Steven Yu, who will be joining us as part of the Chinese delegation at International Marketplace 2015, is a partner at Hiways law firm. He tells us about his legal life in Beijing and the secrets to doing business there.
1. Why did you decide to become a lawyer?
Before private law practice, I served at the Shanghai World Trade Organisation (WTO) Affairs Consultation Centre, where I advised government agencies, enterprises and industry associations on trade compliance with China’s WTO access. While the newly setup NGO, which was sponsored by the Shanghai Municipal Government, provided a high-profile platform and golden opportunity for me, I felt it was distanced from industry and entrepreneurship. I came to realise that a more challenging position would better fit my abilities and personalities. Thus I joined a law firm, with the belief that I could better serve Chinese companies for their exploration in international markets, while also assisting foreign companies for their business with and/or in China.
2. Tell us about your firm
Hiways Law Firm was established in 1995 and is headquartered in the Shanghai Lujiazui financial district with a branch in the Beijing CBD area. The firm has grown to be a leading legal service provider in China. We have a crew of more than 200 fee earners. So far, we have provided high level professional services for thousands of renowned corporations.
Service areas covered include: FDI, international trade & customs business, real-estate & infrastructure construction, finance & securities, corporate business, ‘new areas’ (collection & disposition of non-performing loans and accounts receivable, environment protection & new energy, entertainment & mass media etc), intellectual property rights, and dispute settlement.
The philosophy and vision of the firm is ‘to win respect by professional performances and to achieve the ideal through real-world cooperation’. All our services are implemented in light of this philosophy and vision. Our comprehensive knowledge and abundant practical experience ensures high-quality results. Our teamwork spirit guarantees precision and efficiency. We have been committing ourselves to assisting clients to make their blueprint come true, now and forever.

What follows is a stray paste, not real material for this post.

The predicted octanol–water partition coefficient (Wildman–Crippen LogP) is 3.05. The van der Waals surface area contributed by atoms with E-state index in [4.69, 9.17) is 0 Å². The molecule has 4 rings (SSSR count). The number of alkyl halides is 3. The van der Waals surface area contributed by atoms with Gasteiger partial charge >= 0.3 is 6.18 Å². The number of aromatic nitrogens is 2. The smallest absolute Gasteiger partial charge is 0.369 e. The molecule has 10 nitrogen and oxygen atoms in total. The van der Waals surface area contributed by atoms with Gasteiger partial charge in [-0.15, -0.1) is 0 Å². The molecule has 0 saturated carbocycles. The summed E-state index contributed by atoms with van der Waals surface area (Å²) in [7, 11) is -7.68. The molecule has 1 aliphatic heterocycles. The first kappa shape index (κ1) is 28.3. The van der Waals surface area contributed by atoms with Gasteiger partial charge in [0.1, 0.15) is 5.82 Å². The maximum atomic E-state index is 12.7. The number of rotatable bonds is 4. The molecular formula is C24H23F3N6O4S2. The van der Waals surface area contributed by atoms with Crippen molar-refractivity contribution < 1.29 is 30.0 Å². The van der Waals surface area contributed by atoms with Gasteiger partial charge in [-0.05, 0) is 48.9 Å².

3. What opportunities are there for UK law firms and their clients in Shanghai?
There are a lot of opportunities in China for UK law firms. As the most dynamic and fast-growing market, China has been of world focus since the beginning of the new century, and Shanghai (including its neighborhood) has grown to be more attractive destination for foreign investment and services. Thus, I wouldn’t be surprised if many dealings of you or your client connect to China in some way, particularly Shanghai. Additionally, Chinese companies and individuals are currently motivated and active in pursuing international markets (including the UK), through many channels including M&A. Following this trend, I see more opportunities to work with UK law firms and their clients in the near future.
4. What advice would you give to companies new to Shanghai?
Do not lose the golden opportunity to embrace the engine of the world’s economy. China is on her way to build up the rule of law (even if this is not yet) and then it will become no different to any developed market country.
Talk to local sources - including lawyers who know the laws, the practice and the culture in China.
Don’t get frustrated, remain patient and you will soon reap the rewards.
5. You are part of a delegation of lawyers from China coming to London for our International Marketplace conference – what do you hope to get out of your time at the event?
I hope to talk to professionals and enterprises who have connections with or interest in China. I would like to narrow the gap and explore how we could cooperate to provide better service together to facilitate international clients while managing potential risks. Of course, we would welcome any opportunity to face-to-face discussion with any particular concern or question. I believe this is the best opportunity for UK and Chinese firms to get to know each other, and to establish initial trust as a basis for future cooperation.
These views are the views of the author and not those of the Law Society.